Ramsay aims to join Britsh Masters Scottish roll of honour

Richie Ramsay reacts after missing a putt on the 18th. Picture: Andrew Redington/Getty Images
Richie Ramsay reacts after missing a putt on the 18th. Picture: Andrew Redington/Getty Images
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Having really thrown their weight behind the event – more than 45,000 fans have attended the first three days – the North-East sporting public deserve the tasty leaderboard heading into the final round of the British Masters at Close House in Northumberland.

It will be concluded before Newcastle United and Liverpool kick-off in their English Premiership at St James’ Park at 4.30pm today and Richie Ramsay is in the mix along with the likes of Rory McIlroy, Lee Westwood, Shane Lowry, Matt Fitzpatrick and Ian Poulter.

This event has been a profitable one for Scottish golfers over the years. Jimmy Adams (1946), Eric Brown (1957), Bernard Gallacher (1974 and 1975), Sandy Lyle (1988), Sam Torrance (1995), Colin Montgomerie (1998) and Gary Orr (2000) all have their names on the trophy and now Ramsay has a chance to add his name to that stellar list.

The 34-year-old fancied his chances here the moment he clapped eyes on this new European Tour venue for the first time earlier in the week. Due to its hilly nature, it’s a course that demands strategy and Ramsay relishes such tests. After opening with a brace of 67s, he added a 65 for an 11-under-par total. Sitting joint-second, just one shot behind the leader, Swede Robert Karlsson, the Aberdonian feels he “definitely has a shout”.

Ramsay, the last Scot to win on the circuit in Morocco in March 2015, illuminated his third round with an eagle-2 at the ninth, where, with the tee having been moved forward 
90 yards, Englishman Ashley Chesters hit the pin with his tee shot at the par-4 a few matches behind.

On a day when Swede David Lingmerth set the tone with a course-record 62 that catapulted him into contention on 10-under, McIlroy’s 64 for the same total was his best effort since firing the same score in the last round of the Travelers Championship in June. “While the conditions were perfect for going low, it is nice to shoot a score like that, especially when I’ve not had one for a while,” said the 28-year-old.

It was sparked by a “good start”, which included a chip-in birdie at the short fifth. “Today was a round I got the most of,” he admitted after revealing he’d been fired up by a curry on Friday night in Newcastle. “I scrambled well when I needed to. I also gave myself plenty of chances and made some of them.”

This is McIlroy’s penultimate event of the year, having decided to take a three-month break after next week’s Dunhill Links Championship to let the rib injury that has hampered him this year and do all sorts of testing to ensure he is fully fit again and raring to go again in 2018. “It probably has,” replied the four-time major winner to being asked if a relaxed frame of mind has contributed to this encouraging performance, one that has given him a chance to prevent this being the first season since 2008 that he’s gone winless.

“I think I’ll need something similar if I want to have a chance,” he added after putting himself in the mix in a tournament that marked his professional debut a decade ago at The Belfry. “On a soft course like this, you are likely to get eight to 
10 chances in a round and I’ll probably need to make all of them. But it’s just a bonus to be here and a bonus to shoot some good numbers and give myself a chance.”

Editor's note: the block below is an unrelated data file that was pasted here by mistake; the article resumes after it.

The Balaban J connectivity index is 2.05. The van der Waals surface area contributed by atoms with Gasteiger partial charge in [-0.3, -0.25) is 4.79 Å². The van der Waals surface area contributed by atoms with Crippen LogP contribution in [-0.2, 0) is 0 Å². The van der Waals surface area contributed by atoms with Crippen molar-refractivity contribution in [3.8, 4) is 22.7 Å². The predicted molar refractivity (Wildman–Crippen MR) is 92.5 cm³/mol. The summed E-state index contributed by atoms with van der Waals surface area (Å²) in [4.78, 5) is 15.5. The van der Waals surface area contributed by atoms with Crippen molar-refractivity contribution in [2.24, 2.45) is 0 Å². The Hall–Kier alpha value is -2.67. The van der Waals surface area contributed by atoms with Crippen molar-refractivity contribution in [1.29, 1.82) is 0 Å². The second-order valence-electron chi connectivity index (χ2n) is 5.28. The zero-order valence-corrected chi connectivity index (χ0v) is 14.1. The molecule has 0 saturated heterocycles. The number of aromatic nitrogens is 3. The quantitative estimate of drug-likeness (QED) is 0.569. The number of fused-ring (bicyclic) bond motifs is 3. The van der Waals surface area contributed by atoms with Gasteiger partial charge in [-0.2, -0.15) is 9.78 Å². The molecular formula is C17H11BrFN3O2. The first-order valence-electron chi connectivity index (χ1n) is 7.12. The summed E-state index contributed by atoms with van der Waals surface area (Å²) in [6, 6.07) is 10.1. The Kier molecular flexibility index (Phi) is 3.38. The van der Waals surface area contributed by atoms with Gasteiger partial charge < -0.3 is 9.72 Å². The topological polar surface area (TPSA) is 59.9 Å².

With the top 11 covered by just two shots, Karlsson, the European 
No 1 in 2008 but winless since 2010, carded a 67 to lead, with English trio Tyrrell Hatton (the halfway pacesetter missed a four-foot par putt at the last), Ian Poulter and Graeme Storm, as well as Irishman Paul Dunne, alongside Ramsay.

It was also another good day for Marc Warren, who maintained his recent improved run of form, which included finishing runner-up in the Portugal Masters last weekend, by making six birdies in a 65 to sit on eight-under-par. The 34-year-old got “off to a flyer” as he made three birdies in the first four holes before also producing some good work at the end of his round as he hit a 4-iron to three feet at the 201-yard 18th for a closing birdie.

“I’m really pleased with a score like that,” said Warren, who jumped to 100th in the Race to Dubai last week and is on course here to take another big step towards wrapping up his European Tour card for next season. “My ball-striking was great at the start and it carried on most of the day. I felt in control and even with the one or two bad shots you have in a round, I now feel I know what to do technically out on the course.”

Stephen Gallacher soared up the leaderboard on the back of two eagles as he joined American Wesley Bryan in showing that good golf can be produced in a lot less than four hours. Playing on his own in the first match of the day, the Scot was round in two hours and 47 minutes as he carded a 66 for a six-under total. “Not bad for an old man,” he quipped afterwards. “Two hours and 47 minutes and 66 shots, it’s alright, isn’t it?”

It was a second refreshing example in recent weeks of how top-level professional golf doesn’t necessarily have to be played at a snail’s pace. Playing in the final round of the BMW Championship on the PGA Tour, Bryan sped round in just an hour and 29 minutes as he shot a two-under-par 69.

Gallacher reckoned he would have been round even quicker if it hadn’t been for some of the steep climbs at the Northumberland venue. “Have you seen some of the hills out there?” he said. “That’s why I was taking it a bit easier than I might have done. If it was Sunningdale, I’d have been round in two hours. You’ll never be able to blame me for being slow any time on a golf course, but I like playing on my own. That’s how I like to practice. If you are first out, you can zip round.”